A detached Thought.
THE wifeft of those who live, is he who believes himfelf the nearest to death, and who regulates all his actions by that thought.
The moft fenfible, on the contrary, among those who make scientific researches, is he who believes himself the farthest from the goal, and who, whatever knowledge he may have acquired, whatever advances he may have made in his road, ftudies as if he yet knew nothing, and marches as if he were only yet beginning to make his firft advances.
To Sir John Sinclair of Ulbfter.
SINCLAIR! Thou phoenix of the frozen Thule !
The charming fong of Scotland's better day. 'Tis liberty, fweet liberty alone,
Can give a luftre to the northern fun. "Come when the virgin gives the beauteous days, "And Libra weighs in equal fcales the year :' Come, and to Thomson's gentle shade repair, And pour libations to his virtuous mufe, Where first he drew the flame of vital air; "Where first his feet did prefs the virgin fnow; --"And where he tun'd his charming Doric reed." Perhaps where Thomson fired the foul of fong, Some rays divine may flicker round his haunts, Some voice may whisper in Eolian strains To him, who wand'ring near his parent stream, Shall o'er the placid blue profound of air, Receive the genius of his paffing fhade. Come then, my Sinclair, leave empiric Pitt, And raging Burke, and all the hodge podge fry Of Tory whigs, and whigish Tory knaves, And bathe thy genius in thy country's fame. Let Burke write pamphlets, and let Pitt declaim; Let us feek honour in our countries weal.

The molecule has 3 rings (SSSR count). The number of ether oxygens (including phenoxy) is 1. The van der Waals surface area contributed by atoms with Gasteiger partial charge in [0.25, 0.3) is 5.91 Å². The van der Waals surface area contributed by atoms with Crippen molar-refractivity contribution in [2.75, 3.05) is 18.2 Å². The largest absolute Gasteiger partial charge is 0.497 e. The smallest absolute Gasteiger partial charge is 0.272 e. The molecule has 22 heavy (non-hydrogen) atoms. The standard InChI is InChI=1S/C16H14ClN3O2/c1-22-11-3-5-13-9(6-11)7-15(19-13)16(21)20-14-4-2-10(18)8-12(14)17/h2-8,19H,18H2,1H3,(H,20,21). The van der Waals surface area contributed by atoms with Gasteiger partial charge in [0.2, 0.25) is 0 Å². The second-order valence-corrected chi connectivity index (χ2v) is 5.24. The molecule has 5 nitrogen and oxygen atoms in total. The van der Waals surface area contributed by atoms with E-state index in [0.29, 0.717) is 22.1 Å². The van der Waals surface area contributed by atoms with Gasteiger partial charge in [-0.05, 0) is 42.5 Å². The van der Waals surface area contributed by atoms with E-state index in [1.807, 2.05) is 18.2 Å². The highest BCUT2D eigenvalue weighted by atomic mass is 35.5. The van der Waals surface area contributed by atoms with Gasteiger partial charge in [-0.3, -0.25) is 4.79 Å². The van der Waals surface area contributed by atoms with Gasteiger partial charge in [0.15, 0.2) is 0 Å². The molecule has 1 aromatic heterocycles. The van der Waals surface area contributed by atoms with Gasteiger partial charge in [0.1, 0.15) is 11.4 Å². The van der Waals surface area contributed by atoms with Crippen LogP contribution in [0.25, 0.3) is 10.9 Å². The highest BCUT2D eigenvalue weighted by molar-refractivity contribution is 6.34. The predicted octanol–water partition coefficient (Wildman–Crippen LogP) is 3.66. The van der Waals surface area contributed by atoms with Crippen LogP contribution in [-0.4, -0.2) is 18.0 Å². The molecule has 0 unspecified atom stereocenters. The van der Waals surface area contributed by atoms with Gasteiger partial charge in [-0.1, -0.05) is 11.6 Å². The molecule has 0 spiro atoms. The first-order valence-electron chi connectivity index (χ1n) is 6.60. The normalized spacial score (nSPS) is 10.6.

The Cold, or Colin and Cynthia, a ballad.
WHEN furly winter frown'd on all,
All ravaged o'er, and kill'd with peircing cold;
Young Colin then was called away,
And fight for glittʼring baneful gold :
And wander'd pensive through the piercing cold.
He beauteous Cynthia long had woo'd,
Not e'en to her his tale he told,
And wander'd penfive onward through the cold.